Jewish Refugees from the Arab World
Between 1948 and 1951, as a result of the War of Independence, about 400,000 Jewish refugees were absorbed by Israel after being driven from their homes from Arab lands. In total, well over 800,000 Jews indigenous to Arab and Muslim countries lost their homes and property following Israel's independence, roughly 600,000 of whom found refuge in Israel. Although the number of Jewish refugees and the total area of their lost land exceeded that of their Arab counterparts, the vaguely similar number of Jewish and Arab refugees has led some to describe the exodus of the two groups as a de facto population transfer.
With the UN's 1947 decision to partition Palestine, the Jewish community in Iraq, which only a few years earlier had suffered a devastating pogrom, faced a new wave of harsh persecution.
The Iraqi government adopted what author and journalist Edwin Black described as "Nazi confiscatory techniques," levying "exorbitant fines as punishment for trumped-up offenses." Zionism was made a criminal offense. As Arab countries invaded the newly declared Jewish state, the Iraqi police ransacked Jewish homes and arrested hundreds of Jewish citizens. Hundreds more were dismissed from their public jobs. Crippling restrictions targeted Jewish commerce and travel. The government seized Jewish property, cut off municipal services to Jewish neighborhoods, and shut down Jewish newspapers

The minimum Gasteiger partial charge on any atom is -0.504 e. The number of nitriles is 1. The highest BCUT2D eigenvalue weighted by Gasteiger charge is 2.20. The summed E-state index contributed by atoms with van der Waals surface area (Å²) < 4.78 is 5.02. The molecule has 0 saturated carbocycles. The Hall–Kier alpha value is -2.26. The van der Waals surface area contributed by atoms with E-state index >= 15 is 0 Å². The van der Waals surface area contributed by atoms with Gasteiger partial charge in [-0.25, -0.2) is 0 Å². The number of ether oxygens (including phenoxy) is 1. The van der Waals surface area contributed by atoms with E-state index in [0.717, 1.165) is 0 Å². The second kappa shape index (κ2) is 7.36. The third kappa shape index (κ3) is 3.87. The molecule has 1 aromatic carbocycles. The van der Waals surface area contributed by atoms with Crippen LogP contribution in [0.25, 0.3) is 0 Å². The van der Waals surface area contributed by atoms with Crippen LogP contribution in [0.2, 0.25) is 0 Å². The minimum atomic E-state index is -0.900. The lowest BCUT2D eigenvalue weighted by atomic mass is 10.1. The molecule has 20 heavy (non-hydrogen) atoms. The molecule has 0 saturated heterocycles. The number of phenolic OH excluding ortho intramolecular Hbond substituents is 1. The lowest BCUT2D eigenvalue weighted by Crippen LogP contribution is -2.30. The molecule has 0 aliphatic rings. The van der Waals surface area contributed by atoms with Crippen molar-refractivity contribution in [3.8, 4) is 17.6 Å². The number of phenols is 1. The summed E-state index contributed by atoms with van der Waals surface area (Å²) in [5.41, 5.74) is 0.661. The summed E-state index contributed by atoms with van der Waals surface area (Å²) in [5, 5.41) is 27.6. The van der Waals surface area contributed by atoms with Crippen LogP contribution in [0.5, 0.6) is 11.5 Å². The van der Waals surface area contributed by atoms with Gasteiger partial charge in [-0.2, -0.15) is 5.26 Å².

Researcher Esther Meir-Glitzenstein explained that "what had begun as voluntary emigration turned into an expulsion." Eventually, about 120,000 people — almost the entire Jewish community — would escape the oppression, with little more than the clothes on their backs.
A similar scenario played out in Egypt. The events of 1948 brought a revival of anti-Jewish sentiment, complete with anti-Jewish riots and murders, the confiscation of Jewish property, legal restrictions affecting the employment of Jews and mass arrests. This prompted a wave of Jewish flight from the country, a trend that only increased in the decade that followed.
Violent anti-Jewish rioting in Yemen in the wake of the UN partition plan help spur tens of thousands of Yeminite Jews to leave their homes and migrate to Israel as part of Operation Magic Carpet. Murderous pogroms in Morocco in 1948 and 1953, and in Libya in 1945 and 1948, yielded similar results. (Extraído do site Committee for Accuracy in Middle East Reporting in America.)